Update: June 26
The master and chief officer of the Hebei Spirit were cleared of wrongdoing. Also HOSCO, owners of the Hebei Spirit, were acquitted of all criminal charges. The estimated cost of the damage caused by South Korea’s worst oil spill currently stands at some $554 million (573.5 billion won). Read more from Portworld.
Update: July 23
Round Table of international shipping associations (BIMCO, International Chamber of Shipping (ICS), International Shipping Federation (ISF), INTERCARGO and INTERTANKO), the International Transport Workers’ Federation (ITF), the International Group of P&I Clubs (IG), and the Hong Kong Shipowners’ Association protest continuing unfair and unjust detention of officers of Hebei Spirit. Read more from BIMCO.
Update: August 29
Regarding unjust detention of the Master and Chief Officer of Hebei Spirit, the Korean Government says that both the officers were treated as per IMO Guidelines, without any physical detention. Also the Korean judicial authorities anticipate that departure ban for both the officers may have to be extended up to November 2008. Read more from BIMCO.
Update: September 16
The size of oil spill from Hebei Spirit in December last year and the resulting clean-up costs could have been significantly less. This did not happen because permission to start ship-to-ship transfer of fuel from the damaged Hebei Spirit was given only after three days of the accident. Read more from Sustainable Shipping.
Update: November 19
Indian seafarers are stepping up their efforts to persuade the Government of the Republic of Korea to allow the Captain and Chief Officer of the Hebei Spirit to return home. Firstly a call to boycott South Korean companies and their products. Secondly a special Justice for Hebei Spirit blog has been launched.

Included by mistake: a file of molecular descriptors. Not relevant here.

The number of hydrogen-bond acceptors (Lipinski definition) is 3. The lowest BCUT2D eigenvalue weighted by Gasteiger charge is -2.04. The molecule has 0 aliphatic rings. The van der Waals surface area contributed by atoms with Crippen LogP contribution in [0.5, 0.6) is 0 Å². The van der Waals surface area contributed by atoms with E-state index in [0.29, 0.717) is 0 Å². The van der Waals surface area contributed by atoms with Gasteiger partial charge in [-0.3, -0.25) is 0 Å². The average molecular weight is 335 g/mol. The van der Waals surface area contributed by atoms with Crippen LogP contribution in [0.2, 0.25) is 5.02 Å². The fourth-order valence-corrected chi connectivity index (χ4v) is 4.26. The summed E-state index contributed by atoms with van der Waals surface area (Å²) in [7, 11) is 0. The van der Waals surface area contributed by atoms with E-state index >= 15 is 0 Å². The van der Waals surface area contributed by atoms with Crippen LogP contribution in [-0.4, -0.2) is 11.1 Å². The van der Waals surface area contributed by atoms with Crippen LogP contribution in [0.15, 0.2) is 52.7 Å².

A verdict from the High Court in Seoul is expected on December 10, 2008. Read more from BIMCO.
Update: December 09
INTERTANKO has sent an open letter to President of the Republic of Korea on December 08, seeking justice in Hebei Spirit case. Read more from INTERTANKO.
Update: December 10
Here comes the tragic news. Captain Jaspreet Chawla of Hebei Spirit was sentenced to one year in prison and fined USD 14,000, while chief officer Shyam Chetan was sentenced to eight months in prison and fined USD 7000. Read more from The Times of India.
Update: April 26, 2009
In sorting out who is at fault in the nation’s worst oil spill, the Supreme Court in Seoul has overturned a lower court’s decision that found the captains of both vessels involved guilty. Read more from The Chosun Ilbo.
Update: June 12
Captain Jaspreet Chawla and Chief Officer Shyam Chetan of Hebei Spirit, sentenced with jail term for one year in South Korea, were on June 11 acquitted by the Supreme Court in Seoul and are expected to return to India soon. Read more from Express India.
View a video clip here on oil spill